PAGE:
only to find herself reciting for one
And yes we are far from polished.
Far from pristine.
But that doesn’t mean we are
striving to form a union that is perfect.
We are striving to forge a union with purpose,
to compose a country committed to all cultures,
colors, characters and
conditions of man。
And so we lift our gazes not to
what stands between us,
but what stands before us.
We close the divide because we know, to put our future first
we must first put our differences aside。
We lay down our arms
so we can reach out our arms
to one another。
We seek harm to none and harmony for all.
Let the globe, if nothing else, say this is true,
that even as we grieved, we grew,
that even as we hurt, we hoped,
that even as we tired, we tried
that we’ll forever be tied together, victorious.
Not because we will never again know defeat,
but because we will never again sow division.
Scripture tells us to envision
that everyone shall sit under their own vine and fig tree
and no one shall make them afraid.
If we’re to live up to our own time,
then victory won’t lie in the blade.
But in all the bridges we’ve made,
that is the promise to glade,
the hill we climb.
If only we dare.
It’s because being American is more than a pride we inherit,
it’s the past we step into
and how we repair it.
We’ve seen a force that would shatter our nation
rather than share it.
Would destroy our country if it meant delaying democracy.
And this effort very nearly succeeded.
But while democracy can be periodically delayed,
it can never be permanently defeated.
In this truth,
in this faith we trust
For while we have our eyes on the future,
history has its eyes on us.
This is the era of just redemption
we feared at its inception.
We did not feel prepared to be the heirs of such a terrifying hour
but within it we found the power
to author a new chapter.
To offer hope and laughter to ourselves.
So while once we asked,
how could we possibly prevail over catastrophe
Now we assert,
How could catastrophe possibly prevail over us?
We will not march back to what was,
but move to what shall be.
A country that is bruised but whole,
benevolent but bold,
fierce and free.
We will not be turned around
or interrupted by intimidation,
because we know our inaction and inertia
will be the inheritance of the next generation.
Our blunders become their burdens.
But one thing is certain,
If we merge mercy with might,
and might with right,
then love becomes our legacy,
and change our children’s birthright.
So let us leave behind a country
better than the one we were left with.
Every breath from my bronze-pounded chest,
we will raise this wounded world into a wondrous one.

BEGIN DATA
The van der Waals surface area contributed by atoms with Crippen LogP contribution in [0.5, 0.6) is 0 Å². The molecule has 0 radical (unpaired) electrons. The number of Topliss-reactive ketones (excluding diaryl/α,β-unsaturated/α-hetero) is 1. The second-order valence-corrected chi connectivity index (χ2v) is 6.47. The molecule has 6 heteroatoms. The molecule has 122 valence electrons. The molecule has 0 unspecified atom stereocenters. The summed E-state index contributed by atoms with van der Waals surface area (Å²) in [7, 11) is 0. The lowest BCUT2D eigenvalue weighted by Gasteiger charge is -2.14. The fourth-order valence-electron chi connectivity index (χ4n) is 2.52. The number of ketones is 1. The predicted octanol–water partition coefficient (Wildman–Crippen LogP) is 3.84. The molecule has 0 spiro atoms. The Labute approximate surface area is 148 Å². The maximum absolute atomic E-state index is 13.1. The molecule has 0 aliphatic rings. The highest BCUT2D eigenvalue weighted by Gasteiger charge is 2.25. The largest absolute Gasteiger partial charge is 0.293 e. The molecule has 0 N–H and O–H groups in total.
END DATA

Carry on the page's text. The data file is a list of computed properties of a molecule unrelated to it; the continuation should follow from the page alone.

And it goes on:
We will rise from the gold-limbed hills of the west.
We will rise from the windswept northeast,
where our forefathers first realized revolution.
We will rise from the lake-rimmed cities of the mid-western states.
We will rise from the sunbaked south.
We will rebuild, reconcile and recover.
And every known nook of our nation and
every corner called our country,
our people diverse and beautiful will emerge,
battered and beautiful.
When day comes we step out of the shade,
aflame and unafraid,
the new dawn blooms as we free it.
For there is always light,
if only we’re brave enough to see it.
If only we’re brave enough to be it.
 The 山character can represent a mountain, hill, or hillock. The metaphor refers to a hill and the process, not the completion, of climbing.
 More literally the dawn.
 I use the analogy of a tiger’s mouth, rather than the Western beast. A typical Western analogy would be Jonas in the belly of the whale. In China, the tiger is not only feared, but is also a symbol of courage and bravery. For example, a picture of a boy riding a tiger is represents filial piety, as he rides the tiger to divert it from his father.
 Just is and just-ice are a challenge to translate, so I used the word for established rules/tradition 成规, twice.
 Literally (physically) skinny and weak, (mentally) tough and tenacious
 Lit. separates us
 The classical allusion from Confucius’ Analects refers to persons of noble character who agree to disagree, peacefully. It brings to mind the declaration Sometimes things just got to play hard (The Wire, Season 1, Ep.13).
 Lit. Unclench the fist, open the palm. The image of opening one’s palm or clenching one’s fist has a long history, reaching even back to the Old Testament. For example, babies are born with clenched fists, as if to grasp and possess, and the dead open their palms, as if to let go their earthly belongings.
 Lit. Grapes and vines. The character for fig was a little long and I omitted it.
 The 兮 character is characteristic of the poetry of Chu Yuan (c. 340-278 BC), and represents a sigh or songful utterance.
 Lit. inspired us
 Lit. how could we fail?
 As an African American, I don’t mind considering my bronze skin as brown (褐色) instead. I say this tongue in cheek.
 Lit. mixed colors, various sizes
 Lit. Face it
 Lit. do it, become it
[i] Lit. golden mountains